Oil Price War 4.0 Series Part 5 – Putin’s Masterstroke
Despite misplaying his hand horribly, and rather remarkably being outsmarted by both Saudi Crown Prince Mohammed bin Salman (MBS) and U.S. President Donald Trump, Russian President Vladimir Putin made virtue of adversity by agreeing to the historic OPEC+ deal finalized on April 12. This has allowed him to relay the groundwork for his strategy to win the price war against the U.S. shale industry.
As discussed in Clash Of The Oil Titans, the second article of this series, rapid increases in U.S. oil and natural gas production are interfering both directly and indirectly with Putin’s global and domestic ambitions — expanding Russian power and influence abroad and securing his position as president through the year 2036. That is because it reduces his country’s budget and export revenue and allows the U.S. government to use financial and economic sanctions as a tool of foreign policy against the petroleum industries of its foes, including Russia’s.
As discussed in the first two articles of this series, by ending over three years of Saudi-Russo co-operation at the OPEC+ meeting on March 6, and intentionally provoking MBS in the process, Putin instigated an oil price war to cause massive, permanent damage to the U.S. shale industry.
Kremlin officials have since said Russia could withstand oil prices in the US$25 to US$30/bbl range for six to 10 years, suggesting Putin’s strategy was to slowly destroy the U.S. shale industry over the course of several years, possibly to keep Trump and his potential successor from imposing tariffs on oil imports to protect the industry — referred to as a “distinct possibility” in Major Wildcards, the third article in this series.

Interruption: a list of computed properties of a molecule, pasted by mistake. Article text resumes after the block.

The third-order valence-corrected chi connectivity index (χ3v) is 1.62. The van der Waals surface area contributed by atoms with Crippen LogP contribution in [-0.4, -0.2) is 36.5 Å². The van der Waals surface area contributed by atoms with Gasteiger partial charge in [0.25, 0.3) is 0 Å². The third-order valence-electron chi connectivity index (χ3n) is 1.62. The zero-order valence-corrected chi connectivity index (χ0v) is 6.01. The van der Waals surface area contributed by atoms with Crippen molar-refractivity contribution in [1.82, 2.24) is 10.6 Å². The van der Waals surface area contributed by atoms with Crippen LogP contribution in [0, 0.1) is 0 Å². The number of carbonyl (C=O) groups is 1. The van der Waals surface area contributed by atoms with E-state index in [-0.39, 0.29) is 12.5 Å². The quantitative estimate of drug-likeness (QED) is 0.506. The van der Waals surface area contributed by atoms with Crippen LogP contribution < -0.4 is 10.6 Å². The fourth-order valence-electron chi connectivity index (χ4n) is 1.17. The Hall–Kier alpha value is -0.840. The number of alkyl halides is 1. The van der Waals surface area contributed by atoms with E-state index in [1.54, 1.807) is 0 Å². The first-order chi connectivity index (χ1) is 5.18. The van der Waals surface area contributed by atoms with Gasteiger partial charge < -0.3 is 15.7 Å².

Strategy gone awry
However, Putin severely underestimated Saudi Arabia’s reaction to his price war and the amount of demand destruction being caused by the novel coronavirus pandemic. This put not just the U.S. — and Canada’s — oil industry at risk, but the Russian and global industries as well, with the threat of negative oil prices as the world’s crude storage tanks rapidly fill. The extreme rate at which the global oil landscape changed significantly increased the likelihood of the Trump administration imposing tariffs on oil imports to protect the U.S. industry.
In the second article of this series, I indicated that Russia got more than it bargained for from MBS. Putin may have wanted Saudi Arabia to open the taps to push oil prices down into his targeted range, but on the weekend following the failed OPEC+ meeting Riyadh offered record discounts on the official selling prices for its crude in April, with especially large discounts for Arab Light crude in Europe to challenge Russian sales of Urals blend in the region in an apparent attempt to force Russia back into the OPEC+ fold. This precipitated an oil price crash on March 9, the largest daily decline since the beginning of the Gulf War in 1991.
At the time, the Kremlin indicated its oil producers were planning to increase their output by 300,000 to 500,000 bbls/d in the coming months, but Russian Energy Minister Alexander Novak retracted this threat on April 2, likely out of necessity. A Russian producer reportedly offered a Belarus refiner a shipment of Urals blend for less than US$10/bbl in mid-March, and its offer was refused, with the company’s normal client citing cheaper Saudi oil as the reason.